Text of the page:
New York

Alice Neel

“I have always considered the human being the first premise—I feel his condition is a barometer of his era.” With this assertion, printed in the brochure accompanying a retrospective of her portraits at the Whitney Museum, Alice Neel affirms her focus on the human individual as subject matter. Yet the term “portrait” is somewhat deceiving, for it implies an emphasis on the personality of the sitter. In another statement, Neel explains, “I decided to paint a human comedy—such as Balzac had done in literature.” The comparison is apt because, like Balzac, Neel tends to stress characteristics indicative of a social type rather than of the individual’s uniqueness. Harold Cruse is depicted as the troubled, insecure black intellectual of the ’50s; Abdul Rahman as the proud, self-confident Afro-American of the ’60s; Irene Paslikas (The Marxist Girl) as the intellectualizing student revolutionary; Timothy Collins as the all-American, Madison Avenue style executive. However, despite her inclination to simplify the complexities of human nature, to view people as exemplars of more generalized social trends, Neel rarely imposes a prefabricated, stereotyped image on her sitters. Her method is more inductive, her categorizing grounded in the selection of actual traits which become symptomatic of the universal condition.

It is necessary here to differentiate Neel’s approach from that of Balzac. Neel is not interested in a dispassionate, objective description of her subjects; her style is Expressionism rather than Realism. The parallels are to certain Vienna Secessionists or the Brücke artists rather than to Daumier. The tense, brittle figure of Priscilla Johnson, overpowered by the acid green of her dress and of the swirling plants surrounding her, recalls the devices of Kirchner or Heckel, although the final impact is more an Americanized version of Kokoschka’s or Schiele’s decadent aristocracy. A similar Expressionist vocabulary permeates Pregnant Woman, in which a sketchy male head looms ominously behind the bloated body of the woman. The brooding face of the woman is severed from her disfigured body; she has no neck. As in much of Neel’s work, line is the primary expressive vehicle, tautly confining the body within its often deliberately awkward contours. The gestural brushstrokes, stumbled paint, unfinished areas and lurid green pink color scheme all preclude any prettiness and heighten the overall emotional intensity. The danger inherent in such devices is that they become contrived mannerisms divorced from their syntactic context. Yet more often Neel avoids this pitfall, and is able to vary her technique to suit her subject matter. In another example, The Soyer Brothers, Neel thins her paint, grays her colors, and softens her gestures to accent the self-involved introspection of the two brothers, whose preponderant heads weigh down their shriveled, as opposed to distorted, bodies. This inwardness is further emphasized by the separateness of the two men seated close together on the couch.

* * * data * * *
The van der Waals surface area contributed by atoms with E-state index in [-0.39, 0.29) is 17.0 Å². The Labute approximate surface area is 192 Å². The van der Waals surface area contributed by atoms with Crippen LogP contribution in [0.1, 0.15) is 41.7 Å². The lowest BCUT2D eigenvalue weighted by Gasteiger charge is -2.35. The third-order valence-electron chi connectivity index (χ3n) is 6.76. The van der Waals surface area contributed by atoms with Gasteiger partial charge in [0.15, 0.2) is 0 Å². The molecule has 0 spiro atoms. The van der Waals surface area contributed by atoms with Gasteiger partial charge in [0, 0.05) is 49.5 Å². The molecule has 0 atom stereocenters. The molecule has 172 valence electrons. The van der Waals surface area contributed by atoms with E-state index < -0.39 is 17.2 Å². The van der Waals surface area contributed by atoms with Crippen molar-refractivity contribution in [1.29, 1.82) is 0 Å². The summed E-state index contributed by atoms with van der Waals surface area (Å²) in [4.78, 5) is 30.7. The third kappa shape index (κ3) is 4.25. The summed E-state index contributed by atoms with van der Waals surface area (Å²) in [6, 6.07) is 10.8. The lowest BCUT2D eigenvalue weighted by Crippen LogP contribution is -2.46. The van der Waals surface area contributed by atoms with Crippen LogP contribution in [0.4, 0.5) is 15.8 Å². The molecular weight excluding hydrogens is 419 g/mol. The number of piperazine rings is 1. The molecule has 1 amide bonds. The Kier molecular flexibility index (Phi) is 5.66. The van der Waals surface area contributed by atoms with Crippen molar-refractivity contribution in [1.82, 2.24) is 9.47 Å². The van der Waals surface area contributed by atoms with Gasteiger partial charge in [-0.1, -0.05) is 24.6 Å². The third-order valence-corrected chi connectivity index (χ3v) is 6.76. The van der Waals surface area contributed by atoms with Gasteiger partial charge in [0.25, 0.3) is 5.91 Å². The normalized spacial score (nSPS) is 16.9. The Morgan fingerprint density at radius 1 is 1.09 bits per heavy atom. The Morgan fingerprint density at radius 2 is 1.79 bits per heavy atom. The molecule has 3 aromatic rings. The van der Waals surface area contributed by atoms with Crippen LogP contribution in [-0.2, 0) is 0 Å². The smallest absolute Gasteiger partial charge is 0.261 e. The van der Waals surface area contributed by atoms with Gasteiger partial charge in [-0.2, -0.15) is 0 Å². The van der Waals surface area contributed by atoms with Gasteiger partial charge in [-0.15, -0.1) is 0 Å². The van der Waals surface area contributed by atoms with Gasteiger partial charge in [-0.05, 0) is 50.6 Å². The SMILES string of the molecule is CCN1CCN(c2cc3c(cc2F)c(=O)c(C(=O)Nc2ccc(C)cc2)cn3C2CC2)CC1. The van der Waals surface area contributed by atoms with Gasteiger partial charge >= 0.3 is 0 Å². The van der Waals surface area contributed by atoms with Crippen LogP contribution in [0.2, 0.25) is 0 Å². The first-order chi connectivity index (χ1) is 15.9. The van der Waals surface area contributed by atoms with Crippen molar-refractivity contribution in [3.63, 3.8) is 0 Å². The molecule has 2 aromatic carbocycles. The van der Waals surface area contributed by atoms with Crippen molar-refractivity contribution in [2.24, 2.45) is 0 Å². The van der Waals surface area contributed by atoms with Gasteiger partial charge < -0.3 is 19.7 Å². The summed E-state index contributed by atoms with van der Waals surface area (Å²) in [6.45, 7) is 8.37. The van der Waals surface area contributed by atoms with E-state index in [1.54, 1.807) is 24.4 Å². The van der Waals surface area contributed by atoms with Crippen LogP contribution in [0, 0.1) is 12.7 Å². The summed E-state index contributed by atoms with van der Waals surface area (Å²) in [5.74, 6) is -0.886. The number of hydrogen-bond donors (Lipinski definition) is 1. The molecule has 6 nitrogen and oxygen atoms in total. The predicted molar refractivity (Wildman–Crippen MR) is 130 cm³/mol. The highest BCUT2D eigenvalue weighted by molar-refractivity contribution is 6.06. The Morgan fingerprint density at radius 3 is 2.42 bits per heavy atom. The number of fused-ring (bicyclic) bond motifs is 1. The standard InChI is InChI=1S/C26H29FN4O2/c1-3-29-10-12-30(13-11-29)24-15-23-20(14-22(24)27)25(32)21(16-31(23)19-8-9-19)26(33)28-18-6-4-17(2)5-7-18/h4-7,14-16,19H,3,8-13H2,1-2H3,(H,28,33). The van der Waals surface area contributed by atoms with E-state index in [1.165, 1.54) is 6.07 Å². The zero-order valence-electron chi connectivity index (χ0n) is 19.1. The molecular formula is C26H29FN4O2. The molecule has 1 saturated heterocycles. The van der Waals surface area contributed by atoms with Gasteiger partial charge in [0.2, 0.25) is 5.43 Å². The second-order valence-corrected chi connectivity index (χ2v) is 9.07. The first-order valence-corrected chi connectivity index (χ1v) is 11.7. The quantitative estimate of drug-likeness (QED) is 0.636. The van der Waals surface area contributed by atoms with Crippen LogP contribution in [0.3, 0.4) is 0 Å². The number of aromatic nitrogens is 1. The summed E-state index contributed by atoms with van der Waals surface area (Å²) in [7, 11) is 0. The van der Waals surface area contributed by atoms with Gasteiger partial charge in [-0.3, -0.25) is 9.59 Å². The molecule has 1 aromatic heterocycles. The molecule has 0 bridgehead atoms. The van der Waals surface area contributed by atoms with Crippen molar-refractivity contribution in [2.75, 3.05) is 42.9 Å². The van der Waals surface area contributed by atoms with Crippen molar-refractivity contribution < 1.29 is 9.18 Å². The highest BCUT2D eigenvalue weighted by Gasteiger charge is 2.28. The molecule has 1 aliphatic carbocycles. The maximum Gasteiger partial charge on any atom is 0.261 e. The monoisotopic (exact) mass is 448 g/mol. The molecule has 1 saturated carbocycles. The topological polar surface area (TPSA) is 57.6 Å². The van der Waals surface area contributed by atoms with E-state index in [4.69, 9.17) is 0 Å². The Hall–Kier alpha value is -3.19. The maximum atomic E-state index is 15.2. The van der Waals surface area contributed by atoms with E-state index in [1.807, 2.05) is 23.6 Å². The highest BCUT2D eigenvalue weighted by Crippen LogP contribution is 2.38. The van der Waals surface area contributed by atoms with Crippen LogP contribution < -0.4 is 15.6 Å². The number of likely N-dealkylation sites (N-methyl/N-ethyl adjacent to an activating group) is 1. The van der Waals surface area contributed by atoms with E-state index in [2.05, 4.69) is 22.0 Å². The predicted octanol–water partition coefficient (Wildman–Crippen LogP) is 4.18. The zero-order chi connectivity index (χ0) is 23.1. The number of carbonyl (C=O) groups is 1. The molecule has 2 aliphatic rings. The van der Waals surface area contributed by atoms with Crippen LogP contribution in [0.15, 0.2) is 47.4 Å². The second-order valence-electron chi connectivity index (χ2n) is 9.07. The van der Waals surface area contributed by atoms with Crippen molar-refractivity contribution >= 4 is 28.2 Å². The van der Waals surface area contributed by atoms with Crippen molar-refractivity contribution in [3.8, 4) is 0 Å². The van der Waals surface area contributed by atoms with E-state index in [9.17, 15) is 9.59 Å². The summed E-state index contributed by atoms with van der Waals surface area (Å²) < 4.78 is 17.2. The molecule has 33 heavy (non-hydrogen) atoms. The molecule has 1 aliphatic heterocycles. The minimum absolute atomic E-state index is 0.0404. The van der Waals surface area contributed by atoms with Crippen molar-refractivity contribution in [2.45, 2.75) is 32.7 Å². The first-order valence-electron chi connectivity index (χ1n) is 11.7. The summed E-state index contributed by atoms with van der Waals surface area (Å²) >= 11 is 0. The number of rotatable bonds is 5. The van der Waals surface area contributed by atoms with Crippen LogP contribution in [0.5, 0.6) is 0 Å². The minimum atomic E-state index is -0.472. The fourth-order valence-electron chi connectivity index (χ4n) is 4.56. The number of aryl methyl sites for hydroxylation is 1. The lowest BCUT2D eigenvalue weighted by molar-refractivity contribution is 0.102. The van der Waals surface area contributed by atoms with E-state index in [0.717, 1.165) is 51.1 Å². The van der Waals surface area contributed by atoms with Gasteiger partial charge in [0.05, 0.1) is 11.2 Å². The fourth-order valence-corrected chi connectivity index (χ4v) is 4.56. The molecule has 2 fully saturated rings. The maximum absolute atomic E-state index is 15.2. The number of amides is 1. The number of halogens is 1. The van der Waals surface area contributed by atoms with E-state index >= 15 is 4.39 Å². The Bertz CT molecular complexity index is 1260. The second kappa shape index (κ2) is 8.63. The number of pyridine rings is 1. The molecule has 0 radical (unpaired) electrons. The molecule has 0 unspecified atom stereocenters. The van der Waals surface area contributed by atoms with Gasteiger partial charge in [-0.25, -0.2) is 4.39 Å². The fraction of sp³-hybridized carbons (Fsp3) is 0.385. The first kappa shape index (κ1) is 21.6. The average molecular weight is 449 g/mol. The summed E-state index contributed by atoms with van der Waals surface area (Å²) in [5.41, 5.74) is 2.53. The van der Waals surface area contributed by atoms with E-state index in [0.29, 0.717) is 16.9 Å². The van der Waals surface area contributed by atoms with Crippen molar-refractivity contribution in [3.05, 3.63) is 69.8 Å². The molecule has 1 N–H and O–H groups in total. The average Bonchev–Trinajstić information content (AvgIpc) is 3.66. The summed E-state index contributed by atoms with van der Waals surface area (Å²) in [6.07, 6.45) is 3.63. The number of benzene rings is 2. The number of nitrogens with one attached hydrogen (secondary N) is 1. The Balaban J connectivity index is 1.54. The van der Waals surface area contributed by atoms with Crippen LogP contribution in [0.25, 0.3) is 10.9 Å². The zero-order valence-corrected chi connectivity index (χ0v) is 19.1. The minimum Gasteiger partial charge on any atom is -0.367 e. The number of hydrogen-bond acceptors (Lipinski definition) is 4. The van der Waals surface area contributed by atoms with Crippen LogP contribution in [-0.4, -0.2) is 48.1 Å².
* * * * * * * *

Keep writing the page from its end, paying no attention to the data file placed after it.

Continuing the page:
The strength of Neel’s work lies in her ability to essentialize the foibles of her subjects without resorting to cruel caricature. Her people stare out directly at the viewer as if to demand an empathetic response to their raw humanity. The weakness is that at times Neel’s symbolistic vision engenders artifice, her typecasting overcomes the individuality of her sitters and, thus, loses its foothold in the reality of the person.

––Susan Heinemann